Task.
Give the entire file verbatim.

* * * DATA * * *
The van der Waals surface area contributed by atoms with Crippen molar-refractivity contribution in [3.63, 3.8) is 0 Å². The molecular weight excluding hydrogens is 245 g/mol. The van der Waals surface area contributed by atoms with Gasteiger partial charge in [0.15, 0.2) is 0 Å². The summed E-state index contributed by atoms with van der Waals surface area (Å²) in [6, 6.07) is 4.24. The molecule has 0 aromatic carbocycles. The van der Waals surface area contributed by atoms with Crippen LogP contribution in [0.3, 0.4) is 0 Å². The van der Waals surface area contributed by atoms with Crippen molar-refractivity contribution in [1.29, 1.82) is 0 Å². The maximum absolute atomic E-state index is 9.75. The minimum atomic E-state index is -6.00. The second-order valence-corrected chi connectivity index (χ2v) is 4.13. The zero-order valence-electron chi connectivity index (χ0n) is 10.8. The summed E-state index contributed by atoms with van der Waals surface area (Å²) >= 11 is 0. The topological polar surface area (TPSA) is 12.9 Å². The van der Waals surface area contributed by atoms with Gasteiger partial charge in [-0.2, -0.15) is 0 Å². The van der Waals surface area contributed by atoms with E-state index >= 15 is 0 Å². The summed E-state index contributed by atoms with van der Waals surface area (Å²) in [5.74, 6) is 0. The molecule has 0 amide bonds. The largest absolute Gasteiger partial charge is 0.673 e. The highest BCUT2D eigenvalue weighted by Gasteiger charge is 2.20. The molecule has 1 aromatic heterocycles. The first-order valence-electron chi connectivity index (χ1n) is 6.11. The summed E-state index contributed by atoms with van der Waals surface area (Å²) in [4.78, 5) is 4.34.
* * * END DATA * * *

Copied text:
The van der Waals surface area contributed by atoms with Crippen molar-refractivity contribution in [3.63, 3.8) is 0 Å². The molecular weight excluding hydrogens is 245 g/mol. The van der Waals surface area contributed by atoms with Gasteiger partial charge in [0.15, 0.2) is 0 Å². The summed E-state index contributed by atoms with van der Waals surface area (Å²) in [6, 6.07) is 4.24. The molecule has 0 aromatic carbocycles. The van der Waals surface area contributed by atoms with Crippen LogP contribution in [0.3, 0.4) is 0 Å². The van der Waals surface area contributed by atoms with Crippen molar-refractivity contribution in [1.29, 1.82) is 0 Å². The maximum absolute atomic E-state index is 9.75. The minimum atomic E-state index is -6.00. The second-order valence-corrected chi connectivity index (χ2v) is 4.13. The zero-order valence-electron chi connectivity index (χ0n) is 10.8. The summed E-state index contributed by atoms with van der Waals surface area (Å²) >= 11 is 0. The topological polar surface area (TPSA) is 12.9 Å². The van der Waals surface area contributed by atoms with Gasteiger partial charge in [-0.2, -0.15) is 0 Å². The van der Waals surface area contributed by atoms with E-state index >= 15 is 0 Å². The summed E-state index contributed by atoms with van der Waals surface area (Å²) in [5.74, 6) is 0. The molecule has 0 amide bonds. The largest absolute Gasteiger partial charge is 0.673 e. The highest BCUT2D eigenvalue weighted by Gasteiger charge is 2.20. The molecule has 1 aromatic heterocycles. The first-order valence-electron chi connectivity index (χ1n) is 6.11. The summed E-state index contributed by atoms with van der Waals surface area (Å²) in [4.78, 5) is 4.34.